It’s time for Thanksgiving arts and crafts. Turkey projects are fun for kids of all ages. Gone are the days of the construction paper turkey hand. Today’s thanksgiving crafts use a wide variety of materials, including craft-store feathers, recycled containers and many more readily available modern art supplies.
Make a turkey pencil holder out of a small paper milk carton. Rinse the carton thoroughly and turn it upside down to dry overnight. Cover the outside of the carton with brown paper, like from a recycled brown paper grocery bag. Tie a small red ribbon around the base of a brown tootsie pop and press the stick into the sealed side of the milk carton’s top. This will be your turkey’s head. Glue craft feathers in fall colors to several pencils or pens and place them inside of the open part of the carton.
Pinecone turkey placeholders make great thanksgiving crafts because they’re cute and functional. Begin by vacuuming each pine cone, to remove any dust or insects. Lay the pine cone on its side and glue colored feathers in between the scaled segments. Cut out a rounded brown triangle to use as a face, or just use wobbly eyes. To add Thanksgiving table name cards, mount them onto the end of a straight pin and press it into the pine cone. If you’re using a larger pine cone, you might need to glue it.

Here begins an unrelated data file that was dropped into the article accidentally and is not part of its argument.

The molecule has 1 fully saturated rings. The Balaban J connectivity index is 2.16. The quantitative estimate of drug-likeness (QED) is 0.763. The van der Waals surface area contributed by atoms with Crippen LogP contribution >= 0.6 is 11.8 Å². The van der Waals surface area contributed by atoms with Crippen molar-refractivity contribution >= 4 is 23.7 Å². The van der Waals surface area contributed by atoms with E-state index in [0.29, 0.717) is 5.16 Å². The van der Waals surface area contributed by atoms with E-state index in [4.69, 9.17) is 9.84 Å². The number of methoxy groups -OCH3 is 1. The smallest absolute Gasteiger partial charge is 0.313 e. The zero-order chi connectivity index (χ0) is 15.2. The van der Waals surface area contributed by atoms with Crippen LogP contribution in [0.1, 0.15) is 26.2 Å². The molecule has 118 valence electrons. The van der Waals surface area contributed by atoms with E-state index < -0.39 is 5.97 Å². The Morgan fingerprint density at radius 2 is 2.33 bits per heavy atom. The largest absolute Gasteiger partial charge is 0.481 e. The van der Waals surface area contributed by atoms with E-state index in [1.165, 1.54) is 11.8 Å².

Make a felt tissue box cover. Create a turkey template by tracing the edges of the box on the back side of the felt. Cut the felt ¼ inch past the edges and glue the seams together, inside out. When you’re finished, turn it right side out for a smooth appearance. The tissues become the turkey’s tail, so stock up on orange tissue around Halloween or make a white turkey to compliment the Thanksgiving decorations. For the turkey’s head, stick two googly eyes on a toilet paper roll, and use a pipe cleaner for the chin. Cut the roll of toilet paper in half, so it’s not so tall.
Turkey Arts and Crafts
An easy project for children is the Thanksgiving turkey door wreath. Cut a wreath shape from corrugated cardboard, and also a turkey neck and head. Collect several colors of tissue paper and cut them into 1-2 inch squares. Cover the wreath with glue, in small working sections and have the children wrinkle up the tissue paper and press it into the glue. Older children can use the eraser end of the pencil and younger children can just roll the tissue paper into little balls. Once the wreath is covered in tissue paper, stick the head of the turkey over the front of it and hang on any door.
Thanksgiving activities with turkeys are fun for children, but the tired old turkey hand project is a relic from the past. Other Thanksgiving project ideas revolve around traditional symbols of Thanksgiving, like the cornucopia, Indian Corn and the pilgrims. Revive your Thanksgiving turkey (not literally) with new creative turkey projects.